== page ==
Tinututok naman ng Mucho color ang mga ilaw nito sa mga kadalasang pananaw ng Kanluran, partikular sa Hilagang Amerika, tungkol sa Kuba. Mapanuya ang instalasyon sa kahulugan nito at mga tinatamaan nito. Masyadong maraming kulay nga ang napapakita ng Kuba – mga kulay na binubuo ng pulang kupas o buo at halos hindi-makitang krokis ng isla. Nakaturo ang ilaw sa imahe ng Kuba, pero sa katotohanan ay nakaturo ito sa tumitingin at kanyang mga nabuo nang mga pananaw. Pinapakita ng gawa ang mali, hindi-buo at estereotipikong mga pananaw natin tungkol sa Kuba, at pati rin sa mga ibang bansa sa papaunlad na daigdig. Ngunit tinututok din ng gawa ang mga ilaw nito sa Kuba. Meron ba kayang mga kilos o asta na nagpapanatili lang sa maling imahe? Meron kayang ginagawa ang mga Kubano para maalis ang estereotipo?

Pinakapositibo sa lahat ng mga gawa dito ni Tonel ang Pais deseado, pareho sa Kubang pinapakita nito at sa kalagayan ng larawang pinapakita. Iba’t ibang mga lilok, pigurin at obra ng mga bihasang artisano ang bumubuo sa mapa ng Kuba at ang pamagat ng gawa. Hindi lang nito pinapakita ang dibersidad ng Kuba kundi pati ang katatagan ng dibersidad na ito at ang pagmamalaki nito ng mga tao. “Ito kami,” sabi ng mga Kubano, “at ipinagmamalaki namin ito at hindi ito ipagpapalit sa anuman!” Pinapakita rin ng proyekto at ng katotohanang nagtulung-tulong si Tonel at mga artisano sa paggawa nito ang kolaboratibong kalikasan ng pagkakakilanlang Kubano.

Bumabalik sa tema ng mga maganda’t masamang nadudulot ng nasyonalismo ang Error de la estrella. Kadalasang iniuugnay ang mga bituin sa mga kaisipan ng pangarap at mas magandang bukas. Sa kaso ng ilustrasyong ito, kumikislap nga ang mga bituin, ngunit isa sa kanila’y sinugatan ang nakalarawang ulo ng tao. Higit pa, may mapanganib na katangian ang mga bituin. Pinapakita dito na maaaring maging isang maganda’t maliwanag na gabay tungo sa mas magandang bukas ang nasyonalismo, ngunit pwede rin nitong sugatan ang nanininiwala dito. Maaari itong magdala ng mga trahedya sa tao at humimok sa tao na gumawa ng mga trahedya sa iba. Mapanuya nga ang obrang ito sa kahulugang kung anong mabuti ay maaari ding magdala ng masama.

Mula sa isang makabansang perspektibo, itinatanghal ng mga gawa ni Tonel ang maganda’t pangit sa isang bansa at sa ideya ng nasyonalismo. Kung meron mang payo na pwedeng ibigay ang mga gawang tinalakay rito, ito ay ang pangangailangan na maging maingat at normal – hindi jingo – sa pagtingin sa ating mga bansa’t nasyonalismo.

 


“Just a good place to live”

01 Jul 2013

So said Donald Creighton in an interview with Charles Taylor for the latter’s 1982 book Radical Tories. Though I can’t answer on behalf of all recent immigrants to this country, not even those from my country of origin, I can do say that this phrase best describes my impression of Canada upon arrival – and I think, by extension, of other recent immigrants as well.

What was my impression of Canada? I remember reading a holiday destination guide back home where the section on Canada occupied a single page; it mostly emphasized nature spots in its pictures and destination choices. My mom thought, and still thinks, of Canada as a better place than the United States in terms of its healthcare system and the politeness/respectfulness of its people, and I share the same opinions as well. We thought of Canada as a better place than the United States, not in terms of comparing one country’s greatness with another’s, but on how better Canada is on internal things. We saw Canada as better than the United States in terms of healthcare than on military strength or international influence.

This is the impression that my family still has about this country, and the same can be said as well for other immigrants, especially those from poorer countries. For us, Canada is a land of opportunity, a place where we can do those things and achieve those goals that we’ll never do and achieve had we remained in our homelands. This is a country where one can feel secure, that no one will just barge in on their doors or fire bullets into their houses with impunity. In terms of corruption, Canada is still better compared to the countries where many of us come from. Politically, Canada is enviously stable. Economically, we see it as a First World economy. In societal terms, Canada is populated by people who are, for the most part, respectful, disciplined, polite and tolerant of each other. This country’s tenet of multiculturalism is an envy of the world, an example for countries torn by ethnic and religious strife.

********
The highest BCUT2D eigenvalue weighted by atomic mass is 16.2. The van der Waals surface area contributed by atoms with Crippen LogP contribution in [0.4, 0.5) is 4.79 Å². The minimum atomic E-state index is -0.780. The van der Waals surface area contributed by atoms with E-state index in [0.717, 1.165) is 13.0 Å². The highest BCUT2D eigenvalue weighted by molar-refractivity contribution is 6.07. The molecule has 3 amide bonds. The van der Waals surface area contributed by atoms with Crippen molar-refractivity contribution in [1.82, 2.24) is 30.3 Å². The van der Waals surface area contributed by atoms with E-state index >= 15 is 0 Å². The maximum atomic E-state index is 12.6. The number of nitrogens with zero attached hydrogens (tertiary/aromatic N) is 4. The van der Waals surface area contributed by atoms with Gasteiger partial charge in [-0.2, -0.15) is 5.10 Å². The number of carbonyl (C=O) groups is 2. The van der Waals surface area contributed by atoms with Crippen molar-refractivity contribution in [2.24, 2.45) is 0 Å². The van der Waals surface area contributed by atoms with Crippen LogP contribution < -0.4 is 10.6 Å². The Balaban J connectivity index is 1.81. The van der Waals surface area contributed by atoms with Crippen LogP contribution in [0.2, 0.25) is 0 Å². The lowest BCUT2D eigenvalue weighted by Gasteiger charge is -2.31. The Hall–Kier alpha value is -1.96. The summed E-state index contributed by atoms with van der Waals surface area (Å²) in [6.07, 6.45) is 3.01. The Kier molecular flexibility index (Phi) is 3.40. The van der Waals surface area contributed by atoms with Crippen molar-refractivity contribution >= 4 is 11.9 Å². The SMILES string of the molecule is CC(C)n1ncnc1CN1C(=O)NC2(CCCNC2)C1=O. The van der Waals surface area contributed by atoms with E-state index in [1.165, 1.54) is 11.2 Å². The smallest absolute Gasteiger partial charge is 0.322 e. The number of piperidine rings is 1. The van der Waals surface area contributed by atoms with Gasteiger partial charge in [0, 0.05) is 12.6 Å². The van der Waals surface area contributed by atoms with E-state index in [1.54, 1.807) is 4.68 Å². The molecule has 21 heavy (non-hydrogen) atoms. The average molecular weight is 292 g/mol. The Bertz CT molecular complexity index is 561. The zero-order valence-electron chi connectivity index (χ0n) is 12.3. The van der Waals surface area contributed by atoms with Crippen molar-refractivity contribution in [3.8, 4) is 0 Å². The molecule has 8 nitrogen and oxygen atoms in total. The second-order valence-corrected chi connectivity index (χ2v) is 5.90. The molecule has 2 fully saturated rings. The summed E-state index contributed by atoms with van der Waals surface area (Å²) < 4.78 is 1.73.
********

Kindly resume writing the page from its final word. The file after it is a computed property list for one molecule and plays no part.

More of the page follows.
This country is indeed a paradise for us.

Not until some time later did I begin learning more about this country beyond those rosy impressions. From the media and school, I started to learn about the Canada one will never know from the immigration agency’s brochures. True, it is well-off compared to other countries, but it isn’t a reason to rest on maple wreaths. More so than in previous years, Canada has experienced stress and conflict on a variety of areas. Economically, the country still continues to rely on natural resource exports as mainstay of its economy, despite all those “knowledge economy” proclamations – retail exists side by side with oil & natural gas development and export. Politically, scandals & other affairs have gotten worse on all three levels. Then there’s also the social and ethnic tension between the well-off and not, “visible minorities” and those who’ve been here for centuries. And let’s not forget the condition of the Aboriginal peoples.

I also learned about the history of Canada, that there are many interpretations of it and each has it own implications for this country. There are those who tell the Canadian story as a gradual process of independence from Britain and friendship with the US. There are others who talk about the neglected and suppressed voices of this story from minorities of various backgrounds. Then there are those who talk of Canada as an attempt at creating a different society from the US, the opposite of the liberal individualist Union. Each interpretation has its implications about the fate of Canada, the nature of its society and the degree of its independence globally. The story that guarantees the sovereignty and common well-being of Canada must be maintained.

Still, most of us – recent immigrants and those living for generations – see Canada as “a good place to live.” We never think of this country on grand terms, that it can be more than a country of politeness, respectfulness and gentleness. Someday, that day will come, but when, nobody knows.